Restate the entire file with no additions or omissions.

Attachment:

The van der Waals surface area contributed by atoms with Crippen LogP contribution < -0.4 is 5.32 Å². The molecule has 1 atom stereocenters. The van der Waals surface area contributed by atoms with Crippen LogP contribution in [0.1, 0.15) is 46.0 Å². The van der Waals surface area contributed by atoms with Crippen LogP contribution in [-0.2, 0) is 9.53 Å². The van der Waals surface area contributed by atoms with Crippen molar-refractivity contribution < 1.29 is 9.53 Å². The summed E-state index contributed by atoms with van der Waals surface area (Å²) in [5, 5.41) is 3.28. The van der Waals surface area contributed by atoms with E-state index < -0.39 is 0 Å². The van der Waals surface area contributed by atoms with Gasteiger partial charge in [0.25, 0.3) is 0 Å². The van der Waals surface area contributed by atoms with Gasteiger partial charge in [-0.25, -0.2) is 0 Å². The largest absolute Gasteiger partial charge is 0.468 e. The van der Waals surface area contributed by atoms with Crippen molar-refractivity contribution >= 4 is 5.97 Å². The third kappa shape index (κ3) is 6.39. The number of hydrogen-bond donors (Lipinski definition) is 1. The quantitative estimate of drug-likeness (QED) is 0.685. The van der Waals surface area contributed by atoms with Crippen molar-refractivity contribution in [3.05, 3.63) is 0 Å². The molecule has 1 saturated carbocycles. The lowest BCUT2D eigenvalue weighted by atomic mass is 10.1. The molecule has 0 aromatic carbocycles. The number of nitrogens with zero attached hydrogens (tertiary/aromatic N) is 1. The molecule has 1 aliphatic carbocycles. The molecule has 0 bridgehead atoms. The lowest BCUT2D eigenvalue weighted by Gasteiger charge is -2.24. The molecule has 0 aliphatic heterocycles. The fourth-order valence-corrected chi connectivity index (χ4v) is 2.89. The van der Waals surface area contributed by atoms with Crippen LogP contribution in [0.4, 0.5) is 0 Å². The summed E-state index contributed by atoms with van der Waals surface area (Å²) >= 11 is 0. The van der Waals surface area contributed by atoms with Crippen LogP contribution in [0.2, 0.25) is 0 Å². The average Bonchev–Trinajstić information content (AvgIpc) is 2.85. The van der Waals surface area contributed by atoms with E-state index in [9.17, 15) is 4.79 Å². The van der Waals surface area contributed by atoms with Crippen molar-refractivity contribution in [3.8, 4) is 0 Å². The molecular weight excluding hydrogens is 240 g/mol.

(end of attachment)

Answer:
The van der Waals surface area contributed by atoms with Crippen LogP contribution < -0.4 is 5.32 Å². The molecule has 1 atom stereocenters. The van der Waals surface area contributed by atoms with Crippen LogP contribution in [0.1, 0.15) is 46.0 Å². The van der Waals surface area contributed by atoms with Crippen LogP contribution in [-0.2, 0) is 9.53 Å². The van der Waals surface area contributed by atoms with Crippen molar-refractivity contribution < 1.29 is 9.53 Å². The summed E-state index contributed by atoms with van der Waals surface area (Å²) in [5, 5.41) is 3.28. The van der Waals surface area contributed by atoms with E-state index < -0.39 is 0 Å². The van der Waals surface area contributed by atoms with Gasteiger partial charge in [0.25, 0.3) is 0 Å². The van der Waals surface area contributed by atoms with Gasteiger partial charge in [-0.25, -0.2) is 0 Å². The largest absolute Gasteiger partial charge is 0.468 e. The van der Waals surface area contributed by atoms with Crippen molar-refractivity contribution >= 4 is 5.97 Å². The third kappa shape index (κ3) is 6.39. The number of hydrogen-bond donors (Lipinski definition) is 1. The quantitative estimate of drug-likeness (QED) is 0.685. The van der Waals surface area contributed by atoms with Crippen molar-refractivity contribution in [3.05, 3.63) is 0 Å². The molecule has 1 saturated carbocycles. The lowest BCUT2D eigenvalue weighted by atomic mass is 10.1. The molecule has 0 aromatic carbocycles. The number of nitrogens with zero attached hydrogens (tertiary/aromatic N) is 1. The molecule has 1 aliphatic carbocycles. The molecule has 0 bridgehead atoms. The lowest BCUT2D eigenvalue weighted by Gasteiger charge is -2.24. The molecule has 0 aliphatic heterocycles. The fourth-order valence-corrected chi connectivity index (χ4v) is 2.89. The van der Waals surface area contributed by atoms with Crippen LogP contribution in [0.4, 0.5) is 0 Å². The summed E-state index contributed by atoms with van der Waals surface area (Å²) >= 11 is 0. The van der Waals surface area contributed by atoms with Crippen LogP contribution in [0.2, 0.25) is 0 Å². The average Bonchev–Trinajstić information content (AvgIpc) is 2.85. The van der Waals surface area contributed by atoms with E-state index in [9.17, 15) is 4.79 Å². The van der Waals surface area contributed by atoms with Crippen molar-refractivity contribution in [3.8, 4) is 0 Å². The molecular weight excluding hydrogens is 240 g/mol.